Individual mosquito specimens from field collections or laboratory strains were prepared for identification by removing a leg with sterile forceps and placing it into one well of a 96-well PCR tray (P/N 951020389 Brinkmann Instruments, Inc., Westbury, New York, USA). Each well contained 40 μl of TE buffer (10 mM Tris-HCl/1 mM EDTA pH 8.0). Trays were covered securely with sterile adhesive foil and placed on water in a sonicator bath (Bransonic ultrasonic cleaner, Shelton, Connecticut, USA) for 5 min. For some samples, 1 μl was taken for conventional PCR using the method discussed in Scott et. al. . All conventional PCR reactions were performed using the Epicentre FailSafe PCR System (Epicentre Biotechnologies, Madison, Wisconsin, USA). The conditions for conventional PCR consisted of 25 μl of 2X Premix E, 1 μl (20 ng) of universal forward primer (5' GTGTGCCCCTTCCTCGATGT), 1 μl (12 ng) of An. gambiae s.s. specific reverse primer (5' CTGGTTTGGTCGGCACGTTT), 1 μl (20 ng) of An. arabiensis reverse primer (5' AAGTGTCCTTCTCCATCCTA), 1 μl of Epicentre PCR enzyme mix, and sufficient DNA grade water to raise the reaction volume to 50 μl. The reaction programme had an initial step of 80°C for 1 min, followed by 30 cycles of denaturation at 94°C for 30 sec, annealing at 50°C for 30 sec, and extension at 72°C for 30 sec, with a final extension at 72°C for 4 min. The PCR products were separated by electrophoresis on 2% agarose TBE gels, and stained with ethidium bromide. The amplicons were visualized with an ultraviolet transillumination gel documentation system (AlphaImager 2200, San Leandro, California, USA). The predicted DNA bands on the gel (390 bp for An. gambiae, 315 bp for An. arabiensis) were compared to a 1 Kb reference ladder.
The original tray containing the remaining mosquito sonicates was processed for TaqMan Genotyping Analysis on an ABI Model 7900 HT workstation (Applied Biosystems, Foster City, California, USA). The reaction used TaqMan mastermix (Applied Biosystems P/N 4304437) and the following newly designed Anopheles gambiae s.l. universal primer sequences: (Forward) 5'-GTGAAGCTTGGTGCGTGCT-3' and (Reverse) 5'-GCACGCCGACAAGCTCA-3'. These primers correspond to the 623–641 and 772–788 positions of the 5' end of the intergenic spacer region, respectively. A set of two species-specific TaqMan probes, conjugated to minimum binding groove ligands and a quencher at the 3' end, were synthesized to detect "allele X" (An. gambiae): 5'VIC-CGGTATGGAGCGGGACACGTA-3' and "allele Y" (An. arabiensis): 5' 6FAM-TAGGATGGAGAAGGACACTTA-3'. These probes correspond to positions 744–764 of the 5' intergenic spacer region, where the consensus sequence is TGGTATGGAGCGGGACACGTA . In this region, An. gambiae s.s. has two nucleotide substitutions, at positions 744 and 757, whilst An. arabiensis has five substitutions, at positions 745, 747, 754, 755, and 762. There are no insertions or deletions for either species in the 744–764 part of this sequence. Results were expressed as fluorescence intensity, and were displayed on an X-Y bivariate plot. The probability that the probe bound to complementary DNA of the homologous, species-specific amplicon is established with a proprietary algorithm, incorporated into the Applied Biosystems Sequence Detector v1.7 software used here, that invokes a maximum likelihood estimator and cluster analysis  to call the alleles. Occasionally, sequences were called manually by visual inspection of the fluorescence values, when automatic detection by system software failed to assign a sequence and an undetermined result was returned.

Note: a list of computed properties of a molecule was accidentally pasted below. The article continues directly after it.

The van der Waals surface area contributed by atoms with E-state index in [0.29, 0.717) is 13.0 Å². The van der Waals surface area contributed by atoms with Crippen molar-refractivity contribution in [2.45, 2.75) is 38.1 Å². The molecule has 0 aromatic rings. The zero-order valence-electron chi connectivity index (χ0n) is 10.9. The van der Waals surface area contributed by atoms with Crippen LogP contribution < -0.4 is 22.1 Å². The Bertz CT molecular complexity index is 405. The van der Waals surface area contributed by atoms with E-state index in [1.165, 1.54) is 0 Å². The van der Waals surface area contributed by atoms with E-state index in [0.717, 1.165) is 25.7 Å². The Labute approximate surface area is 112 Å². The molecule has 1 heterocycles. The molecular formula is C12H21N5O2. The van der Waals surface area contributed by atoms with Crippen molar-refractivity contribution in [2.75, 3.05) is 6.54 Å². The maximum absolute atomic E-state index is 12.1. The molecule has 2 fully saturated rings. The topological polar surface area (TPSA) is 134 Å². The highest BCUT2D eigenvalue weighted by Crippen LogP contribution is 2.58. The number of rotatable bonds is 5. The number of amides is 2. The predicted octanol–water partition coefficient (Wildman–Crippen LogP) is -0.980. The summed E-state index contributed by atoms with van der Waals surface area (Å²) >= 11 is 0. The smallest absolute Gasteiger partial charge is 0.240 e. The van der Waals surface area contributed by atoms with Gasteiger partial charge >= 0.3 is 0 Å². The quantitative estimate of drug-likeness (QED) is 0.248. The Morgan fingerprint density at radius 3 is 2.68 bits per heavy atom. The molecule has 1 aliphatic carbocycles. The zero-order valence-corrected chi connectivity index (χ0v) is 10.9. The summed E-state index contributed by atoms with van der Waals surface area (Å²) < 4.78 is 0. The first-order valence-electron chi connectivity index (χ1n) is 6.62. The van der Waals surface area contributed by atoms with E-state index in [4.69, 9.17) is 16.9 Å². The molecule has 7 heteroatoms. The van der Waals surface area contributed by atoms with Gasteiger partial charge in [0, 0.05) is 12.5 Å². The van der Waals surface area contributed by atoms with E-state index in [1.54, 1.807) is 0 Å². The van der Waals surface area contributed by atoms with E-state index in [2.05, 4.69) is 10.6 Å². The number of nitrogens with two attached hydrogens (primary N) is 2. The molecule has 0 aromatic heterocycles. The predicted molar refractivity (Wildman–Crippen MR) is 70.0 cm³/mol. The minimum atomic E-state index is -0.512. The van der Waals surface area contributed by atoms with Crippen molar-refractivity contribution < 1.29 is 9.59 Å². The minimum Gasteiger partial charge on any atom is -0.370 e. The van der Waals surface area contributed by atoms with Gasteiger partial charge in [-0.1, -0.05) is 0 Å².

In the first experiment, a set of known sources of mosquito DNA from laboratory strains as described above, or from field specimens reliably determined previously to species by standard PCR , were used along with the plasmid controls discussed above, as well as blank well and internal negative controls. Standard PCR was repeated alongside the TaqMan genotyping method. In the second experiment, a random sample An. gambiae s.l. collected from houses in a rural area west of Kisumu, in western Kenya  was analysed by TaqMan genotyping and standard PCR. For experiments 1 and 2, the TaqMan genotyping method was analysed for sensitivity using an on-line clinical calculator  with the following equation: sensitivity = (number of true positives)/(number of true positives + number of false negatives). The reaction success rate, and comparative sensitivity of TaqMan genotyping to detect a true An. gambiae or true An. arabiensis sample, was compared by the test of the equality of two percentages . In the third experiment, a sample of 3,041 adult An. gambiae s.l. from the Bondo and Kombewa Districts of western Kenya  was analysed by TaqMan genotyping to assess the success rate of the reaction, and the proportion of the two species in the study population.